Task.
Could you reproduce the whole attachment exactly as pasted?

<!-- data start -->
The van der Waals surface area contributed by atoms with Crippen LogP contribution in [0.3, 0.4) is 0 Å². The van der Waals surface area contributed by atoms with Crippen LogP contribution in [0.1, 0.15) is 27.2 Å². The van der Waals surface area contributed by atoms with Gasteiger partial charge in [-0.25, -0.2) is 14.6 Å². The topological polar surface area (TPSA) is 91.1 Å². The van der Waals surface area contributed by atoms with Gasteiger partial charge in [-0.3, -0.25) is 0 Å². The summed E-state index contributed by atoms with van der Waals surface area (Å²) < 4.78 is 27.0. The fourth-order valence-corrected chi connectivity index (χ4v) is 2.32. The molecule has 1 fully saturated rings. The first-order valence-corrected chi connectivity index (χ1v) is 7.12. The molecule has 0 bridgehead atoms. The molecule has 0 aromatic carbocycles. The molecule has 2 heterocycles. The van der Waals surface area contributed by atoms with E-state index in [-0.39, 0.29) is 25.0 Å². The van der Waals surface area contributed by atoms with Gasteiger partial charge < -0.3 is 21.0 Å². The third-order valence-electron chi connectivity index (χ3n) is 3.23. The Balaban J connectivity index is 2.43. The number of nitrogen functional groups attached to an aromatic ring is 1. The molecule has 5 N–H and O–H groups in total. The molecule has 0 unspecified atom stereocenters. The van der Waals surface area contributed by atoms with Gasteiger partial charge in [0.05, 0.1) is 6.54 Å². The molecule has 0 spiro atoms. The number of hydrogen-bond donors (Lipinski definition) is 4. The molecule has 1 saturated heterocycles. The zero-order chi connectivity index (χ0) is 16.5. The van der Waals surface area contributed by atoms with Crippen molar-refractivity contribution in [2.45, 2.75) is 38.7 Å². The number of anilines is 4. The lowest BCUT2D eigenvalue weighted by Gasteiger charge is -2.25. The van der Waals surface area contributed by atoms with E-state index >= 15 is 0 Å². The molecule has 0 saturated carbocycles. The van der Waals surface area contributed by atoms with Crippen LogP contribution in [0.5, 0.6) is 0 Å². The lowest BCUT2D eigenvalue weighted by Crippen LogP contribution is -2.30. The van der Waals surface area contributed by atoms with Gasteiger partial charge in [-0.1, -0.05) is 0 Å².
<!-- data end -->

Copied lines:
The van der Waals surface area contributed by atoms with Crippen LogP contribution in [0.3, 0.4) is 0 Å². The van der Waals surface area contributed by atoms with Crippen LogP contribution in [0.1, 0.15) is 27.2 Å². The van der Waals surface area contributed by atoms with Gasteiger partial charge in [-0.25, -0.2) is 14.6 Å². The topological polar surface area (TPSA) is 91.1 Å². The van der Waals surface area contributed by atoms with Gasteiger partial charge in [-0.3, -0.25) is 0 Å². The summed E-state index contributed by atoms with van der Waals surface area (Å²) < 4.78 is 27.0. The fourth-order valence-corrected chi connectivity index (χ4v) is 2.32. The molecule has 1 fully saturated rings. The first-order valence-corrected chi connectivity index (χ1v) is 7.12. The molecule has 0 bridgehead atoms. The molecule has 0 aromatic carbocycles. The molecule has 2 heterocycles. The van der Waals surface area contributed by atoms with E-state index in [-0.39, 0.29) is 25.0 Å². The van der Waals surface area contributed by atoms with Gasteiger partial charge < -0.3 is 21.0 Å². The third-order valence-electron chi connectivity index (χ3n) is 3.23. The Balaban J connectivity index is 2.43. The number of nitrogen functional groups attached to an aromatic ring is 1. The molecule has 5 N–H and O–H groups in total. The molecule has 0 unspecified atom stereocenters. The van der Waals surface area contributed by atoms with Gasteiger partial charge in [0.05, 0.1) is 6.54 Å². The molecule has 0 spiro atoms. The number of hydrogen-bond donors (Lipinski definition) is 4. The molecule has 1 saturated heterocycles. The zero-order chi connectivity index (χ0) is 16.5. The van der Waals surface area contributed by atoms with Crippen molar-refractivity contribution in [2.45, 2.75) is 38.7 Å². The number of anilines is 4. The lowest BCUT2D eigenvalue weighted by Gasteiger charge is -2.25. The van der Waals surface area contributed by atoms with E-state index >= 15 is 0 Å². The molecule has 0 saturated carbocycles. The van der Waals surface area contributed by atoms with Crippen LogP contribution in [0.5, 0.6) is 0 Å². The lowest BCUT2D eigenvalue weighted by Crippen LogP contribution is -2.30. The van der Waals surface area contributed by atoms with Gasteiger partial charge in [-0.1, -0.05) is 0 Å².